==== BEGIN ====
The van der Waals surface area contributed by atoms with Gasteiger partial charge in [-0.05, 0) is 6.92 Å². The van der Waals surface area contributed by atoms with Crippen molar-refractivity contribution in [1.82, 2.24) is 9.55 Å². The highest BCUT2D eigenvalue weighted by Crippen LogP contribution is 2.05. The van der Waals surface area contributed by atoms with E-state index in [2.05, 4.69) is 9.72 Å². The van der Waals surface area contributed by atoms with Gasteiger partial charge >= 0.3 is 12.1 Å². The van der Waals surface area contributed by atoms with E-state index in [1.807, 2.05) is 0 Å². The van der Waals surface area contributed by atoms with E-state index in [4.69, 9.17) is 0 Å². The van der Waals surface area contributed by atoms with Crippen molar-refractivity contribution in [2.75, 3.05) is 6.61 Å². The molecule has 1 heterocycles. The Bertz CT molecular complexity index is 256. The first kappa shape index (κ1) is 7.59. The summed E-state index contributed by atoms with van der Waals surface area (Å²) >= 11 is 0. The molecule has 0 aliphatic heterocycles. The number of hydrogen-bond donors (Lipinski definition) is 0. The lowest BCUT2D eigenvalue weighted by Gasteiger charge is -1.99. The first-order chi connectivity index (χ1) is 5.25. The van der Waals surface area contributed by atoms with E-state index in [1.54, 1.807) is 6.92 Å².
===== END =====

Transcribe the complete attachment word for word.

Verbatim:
The van der Waals surface area contributed by atoms with Gasteiger partial charge in [-0.05, 0) is 6.92 Å². The van der Waals surface area contributed by atoms with Crippen molar-refractivity contribution in [1.82, 2.24) is 9.55 Å². The highest BCUT2D eigenvalue weighted by Crippen LogP contribution is 2.05. The van der Waals surface area contributed by atoms with E-state index in [2.05, 4.69) is 9.72 Å². The van der Waals surface area contributed by atoms with Gasteiger partial charge >= 0.3 is 12.1 Å². The van der Waals surface area contributed by atoms with E-state index in [1.807, 2.05) is 0 Å². The van der Waals surface area contributed by atoms with E-state index in [4.69, 9.17) is 0 Å². The van der Waals surface area contributed by atoms with Crippen molar-refractivity contribution in [2.75, 3.05) is 6.61 Å². The molecule has 1 heterocycles. The Bertz CT molecular complexity index is 256. The first kappa shape index (κ1) is 7.59. The summed E-state index contributed by atoms with van der Waals surface area (Å²) >= 11 is 0. The molecule has 0 aliphatic heterocycles. The number of hydrogen-bond donors (Lipinski definition) is 0. The lowest BCUT2D eigenvalue weighted by Gasteiger charge is -1.99. The first-order chi connectivity index (χ1) is 5.25. The van der Waals surface area contributed by atoms with E-state index in [1.54, 1.807) is 6.92 Å².